Romanian President Klaus Iohannis designated on Tuesday (Dec. 22) Florin Citu as a candidate for the position of Prime Minister. Earlier, the head of the state invited the chairs of the political parties and formations represented in Parliament for consultations in order to nominate the candidate for PM.
This was the second round of consultations of Iohannis with the representatives of the parties that entered Parliament, following the results of general elections held earlier this month. The parliamentary elections of Dec. 6 resulted in a fragmented parliament.
The big winner was the Social Democratic Party (PSD) (29.69 per cent in the Chamber of Deputies and 30.13 per cent in the Senate). The National Liberal Party (PNL)- the party of President Iohannis, came in second (25.18 per cent in the Chamber of Deputies and 25.58 per cent in the Senate). USR-PLUS, a party with a strong anti-corruption agenda, took third place (14.75 per cent in the Chamber of Deputies and 15.24 per cent in the Senate).
(Camera Deputatilor Turnout: 31.84%)
The biggest surprise, however, was the performance of the Alliance for the Union of Romanians (AUR), a party formed a year ago that is described by some as having extreme-right undertones. AUR took 8.69 per cent in the Chamber of Deputies and 8.77 per cent in the Senate. During the campaign for the elections, AUR positioned itself as an “anti-system movement.”
The smallest party in the new parliament is the Democratic Alliance of Hungarians in Romania (UDMR) which represents the Hungarian minority of Romania. UDMR just passed the five per cent threshold with 5.98 per cent in the Chamber of Deputies and 6.13 per cent in the Senate.
Voter turnout was the lowest since 1989, the year Romanians toppled the communist regime. Out of a total number of 18 million registered voters, only 33.24 per cent went to the polls.
Among Romanians living abroad, USR-PLUS came first with 30 percent of the vote, followed by PNL (25.6 percent) and AUR (25.2 percent).
(Senate Turnout: 31.84%)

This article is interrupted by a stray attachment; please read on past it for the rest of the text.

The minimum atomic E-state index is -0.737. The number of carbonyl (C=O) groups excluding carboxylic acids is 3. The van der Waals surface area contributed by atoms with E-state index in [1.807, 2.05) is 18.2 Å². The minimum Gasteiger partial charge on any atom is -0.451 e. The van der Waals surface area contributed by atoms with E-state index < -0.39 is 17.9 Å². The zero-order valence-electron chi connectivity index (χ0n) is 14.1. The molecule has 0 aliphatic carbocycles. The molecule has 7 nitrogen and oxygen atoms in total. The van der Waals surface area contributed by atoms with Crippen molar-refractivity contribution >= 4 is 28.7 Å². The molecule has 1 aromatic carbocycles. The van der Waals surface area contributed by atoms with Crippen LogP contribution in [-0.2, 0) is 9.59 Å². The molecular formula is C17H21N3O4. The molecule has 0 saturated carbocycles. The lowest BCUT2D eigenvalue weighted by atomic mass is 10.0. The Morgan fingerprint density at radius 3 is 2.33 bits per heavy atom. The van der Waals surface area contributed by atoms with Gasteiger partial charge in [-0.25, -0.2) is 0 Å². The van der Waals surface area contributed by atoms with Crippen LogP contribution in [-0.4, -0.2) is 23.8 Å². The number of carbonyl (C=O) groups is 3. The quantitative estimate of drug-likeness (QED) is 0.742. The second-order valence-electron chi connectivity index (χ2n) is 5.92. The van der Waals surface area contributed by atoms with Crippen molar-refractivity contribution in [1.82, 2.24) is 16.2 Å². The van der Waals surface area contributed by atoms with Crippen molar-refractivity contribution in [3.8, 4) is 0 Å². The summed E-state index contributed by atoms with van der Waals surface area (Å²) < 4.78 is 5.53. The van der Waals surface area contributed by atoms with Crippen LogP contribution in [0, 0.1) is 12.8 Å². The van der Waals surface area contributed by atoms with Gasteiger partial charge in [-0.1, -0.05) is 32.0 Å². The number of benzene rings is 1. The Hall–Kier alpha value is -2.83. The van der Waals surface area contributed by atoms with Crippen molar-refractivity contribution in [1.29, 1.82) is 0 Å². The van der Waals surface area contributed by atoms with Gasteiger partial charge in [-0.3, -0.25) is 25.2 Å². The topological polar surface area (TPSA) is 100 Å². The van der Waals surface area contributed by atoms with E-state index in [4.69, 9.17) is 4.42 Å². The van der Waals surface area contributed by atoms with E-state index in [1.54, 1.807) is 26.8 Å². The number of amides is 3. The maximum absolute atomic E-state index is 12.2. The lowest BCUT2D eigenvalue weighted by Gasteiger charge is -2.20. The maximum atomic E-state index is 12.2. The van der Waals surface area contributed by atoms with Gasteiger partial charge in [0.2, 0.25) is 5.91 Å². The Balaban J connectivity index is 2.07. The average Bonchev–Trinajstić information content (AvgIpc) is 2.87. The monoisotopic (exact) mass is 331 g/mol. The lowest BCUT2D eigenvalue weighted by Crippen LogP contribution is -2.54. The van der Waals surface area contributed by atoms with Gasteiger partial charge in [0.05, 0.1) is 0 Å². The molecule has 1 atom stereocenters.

PSD should have been the first party to talk to the Romanian President on Tuesday at the Cotroceni Presidential Palace, but the Social Democrats declined the invitation.
“We’ll exercise a determine opposition within the Romanian Parliament” PSD chairman Marcel Ciolacu wrote in a letter to President Iohannis.
AUR, which means gold in Romanian, attended the talks at Cotroceni, yet announcing they will not vote Citu Government.
“We are attending the consultations only from the institutional point of view. We are disappointed by the way consultations are being simulated. Our position is the same: we’ll not vote for Citu Government”, said AUR co-founder and co-president George Simion.
On Monday (Dec. 21), the PNL, the USR-PLUS and UDMR signed a coalition agreement for a future government led by Citu.
The US-educated ex-banker has been a liberal senator since 2016 and has served as finance minister for the past year. Before entering politics Citu was an economist for the New Zealand central bank and the European Investment Bank. He was briefly appointed as prime minister by Iohannis in February this year after the government lost a confidence motion, but declined to take up the position.
The PSD won the elections four years ago but lost power in November 2019 when the PNL came to power in Romania. Iohannis had previously said he would not want PSD to return to government during his current term, which ends in 2024. PSD still has the largest network of party organizations in the country, a loyal, motivated electorate, particularly in rural areas and dominates most of the local administration in those areas.
The PNL – USR-PLUS – UDMR Cabinet, headed by Florin Citu, has been voted by the Romanian Parliament by 260 to 186 on Wednesday (Dec. 23) evening. The government needed minimum 228 votes to receive the vote of confidence. Both the PSD and the AUR voted against the government, with AUR announcing they will refer the investiture of the new Cabinet to the Constitutional Court. The members of the government took the oath of office, on Wednesday evening, in a ceremony at the Cotroceni Presidential Palace.